Facebook, MySpace?, and various journaling communities all privilege personal narrative as a powerful means to construct political, entrepreneurial, and entertainment personalities. Our students, however, have repeatedly learned that their stories are not important. Throughout their educational careers they have been given impersonal, prescriptive writing assignments that punish them for incorrect grammar. Their conception of academic writing is limited to the rigidly constructed five-paragraph essay, something that spelled success in high school writing assignments and on the SAT writing examination. So, while presidential candidates make much of the opportunity to connect with voters through personal stories that make them seem more "real" or "down to earth," and affluent teens and young adults keep blogs that offer their opinions on everything from fashion to sex to politics, our community college students are silenced in this larger cultural milieu, believing that their stories and their lives are unimportant. Their online presence is a means of everyday, survival communication that happens on the go, in short bursts as they connect with others in their community. They do not see this online communication as a connection to the larger world of writing.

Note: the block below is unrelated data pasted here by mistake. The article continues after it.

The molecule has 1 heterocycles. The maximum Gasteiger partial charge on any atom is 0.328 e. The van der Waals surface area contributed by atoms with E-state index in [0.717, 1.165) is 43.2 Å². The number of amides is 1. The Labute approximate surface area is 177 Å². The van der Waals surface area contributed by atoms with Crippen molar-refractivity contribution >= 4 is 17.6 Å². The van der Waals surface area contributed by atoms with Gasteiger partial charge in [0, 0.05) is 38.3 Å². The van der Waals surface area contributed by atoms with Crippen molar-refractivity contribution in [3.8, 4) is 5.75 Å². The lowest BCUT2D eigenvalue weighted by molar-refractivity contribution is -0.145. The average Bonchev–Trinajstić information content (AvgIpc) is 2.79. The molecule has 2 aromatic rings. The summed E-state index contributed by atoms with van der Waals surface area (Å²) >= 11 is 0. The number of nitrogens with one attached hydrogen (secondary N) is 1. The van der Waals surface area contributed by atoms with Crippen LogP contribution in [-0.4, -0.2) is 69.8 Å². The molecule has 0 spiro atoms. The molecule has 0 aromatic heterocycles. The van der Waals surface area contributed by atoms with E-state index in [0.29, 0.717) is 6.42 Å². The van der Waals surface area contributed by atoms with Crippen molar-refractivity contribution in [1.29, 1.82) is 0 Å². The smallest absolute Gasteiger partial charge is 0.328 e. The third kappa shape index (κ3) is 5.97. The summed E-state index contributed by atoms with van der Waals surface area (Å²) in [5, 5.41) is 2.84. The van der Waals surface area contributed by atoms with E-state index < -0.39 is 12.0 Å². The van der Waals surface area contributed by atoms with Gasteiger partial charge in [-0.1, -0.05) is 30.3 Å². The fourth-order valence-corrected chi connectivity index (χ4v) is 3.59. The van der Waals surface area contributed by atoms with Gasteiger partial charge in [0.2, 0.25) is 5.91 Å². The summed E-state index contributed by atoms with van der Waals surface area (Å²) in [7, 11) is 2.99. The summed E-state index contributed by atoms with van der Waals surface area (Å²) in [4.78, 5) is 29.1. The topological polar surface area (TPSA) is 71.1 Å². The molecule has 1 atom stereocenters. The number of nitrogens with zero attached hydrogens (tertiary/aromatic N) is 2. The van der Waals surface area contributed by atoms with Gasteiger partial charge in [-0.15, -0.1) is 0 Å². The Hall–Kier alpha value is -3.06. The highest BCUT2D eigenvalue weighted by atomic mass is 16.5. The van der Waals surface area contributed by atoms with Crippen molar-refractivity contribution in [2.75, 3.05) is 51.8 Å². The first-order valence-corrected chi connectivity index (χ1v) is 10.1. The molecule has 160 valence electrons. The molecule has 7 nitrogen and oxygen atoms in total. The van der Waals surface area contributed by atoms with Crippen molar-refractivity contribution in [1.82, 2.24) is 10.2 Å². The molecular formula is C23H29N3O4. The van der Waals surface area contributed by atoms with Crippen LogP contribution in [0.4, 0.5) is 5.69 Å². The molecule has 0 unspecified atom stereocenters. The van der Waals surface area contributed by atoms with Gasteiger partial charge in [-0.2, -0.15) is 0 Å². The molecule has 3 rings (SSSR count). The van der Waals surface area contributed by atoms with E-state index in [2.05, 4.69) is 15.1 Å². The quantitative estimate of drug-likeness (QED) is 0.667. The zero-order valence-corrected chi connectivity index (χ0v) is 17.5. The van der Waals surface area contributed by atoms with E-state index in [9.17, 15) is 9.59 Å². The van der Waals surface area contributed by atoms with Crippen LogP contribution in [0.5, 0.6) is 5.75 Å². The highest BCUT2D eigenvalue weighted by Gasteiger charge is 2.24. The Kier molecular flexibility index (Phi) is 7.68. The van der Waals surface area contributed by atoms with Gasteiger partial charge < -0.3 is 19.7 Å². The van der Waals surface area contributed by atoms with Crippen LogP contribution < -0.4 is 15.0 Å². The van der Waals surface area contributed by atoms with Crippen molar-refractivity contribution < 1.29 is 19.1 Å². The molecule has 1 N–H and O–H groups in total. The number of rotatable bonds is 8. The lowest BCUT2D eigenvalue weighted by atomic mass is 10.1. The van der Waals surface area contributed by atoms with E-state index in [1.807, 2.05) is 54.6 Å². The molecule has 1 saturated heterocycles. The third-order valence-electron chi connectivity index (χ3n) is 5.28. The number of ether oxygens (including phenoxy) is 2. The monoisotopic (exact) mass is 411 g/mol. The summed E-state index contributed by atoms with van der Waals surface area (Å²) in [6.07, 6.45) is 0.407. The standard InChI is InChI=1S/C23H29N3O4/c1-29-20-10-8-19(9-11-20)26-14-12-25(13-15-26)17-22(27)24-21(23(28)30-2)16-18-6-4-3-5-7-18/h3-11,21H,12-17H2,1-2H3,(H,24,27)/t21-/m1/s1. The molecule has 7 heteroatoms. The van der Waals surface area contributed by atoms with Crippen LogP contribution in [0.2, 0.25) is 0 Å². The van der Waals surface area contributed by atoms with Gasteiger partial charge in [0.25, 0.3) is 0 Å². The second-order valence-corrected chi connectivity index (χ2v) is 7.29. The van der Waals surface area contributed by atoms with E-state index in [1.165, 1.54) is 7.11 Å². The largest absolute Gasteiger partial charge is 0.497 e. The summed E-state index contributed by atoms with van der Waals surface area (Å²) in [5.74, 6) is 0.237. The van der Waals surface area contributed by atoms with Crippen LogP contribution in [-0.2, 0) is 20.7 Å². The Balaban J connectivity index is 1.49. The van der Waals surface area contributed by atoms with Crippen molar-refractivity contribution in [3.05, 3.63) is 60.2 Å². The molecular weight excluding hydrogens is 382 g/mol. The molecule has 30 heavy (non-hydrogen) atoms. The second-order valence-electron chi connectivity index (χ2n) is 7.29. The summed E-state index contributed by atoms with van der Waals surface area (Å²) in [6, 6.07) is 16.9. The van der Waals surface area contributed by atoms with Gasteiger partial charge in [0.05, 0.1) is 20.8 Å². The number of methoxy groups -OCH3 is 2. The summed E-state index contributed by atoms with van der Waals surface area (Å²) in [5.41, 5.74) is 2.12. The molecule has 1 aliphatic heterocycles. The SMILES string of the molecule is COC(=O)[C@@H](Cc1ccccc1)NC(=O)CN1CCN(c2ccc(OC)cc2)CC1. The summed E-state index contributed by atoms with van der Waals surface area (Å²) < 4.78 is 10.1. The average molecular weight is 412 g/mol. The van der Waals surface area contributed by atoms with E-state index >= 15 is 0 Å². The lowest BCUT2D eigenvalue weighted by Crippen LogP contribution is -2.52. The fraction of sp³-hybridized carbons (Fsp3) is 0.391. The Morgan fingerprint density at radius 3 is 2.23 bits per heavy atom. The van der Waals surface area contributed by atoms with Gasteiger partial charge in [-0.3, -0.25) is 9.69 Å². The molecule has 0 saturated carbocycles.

By allowing students to use blogs in their academic writing community, the learn how to express themselves to an immeasurable audience and will in turn learn to privilege their own voice as it appeals to others. One disadvantage to using a media like blogging in the classroom is the absence of emphasis on correct spelling and grammar usage. The use of ‘text speak’ as spilled over in to the world of academic writing because of the high volume that it is used in students’ ever day lives.

Josh Keller’s “Studies Explore Whether the Internet Makes Students Better Writers”

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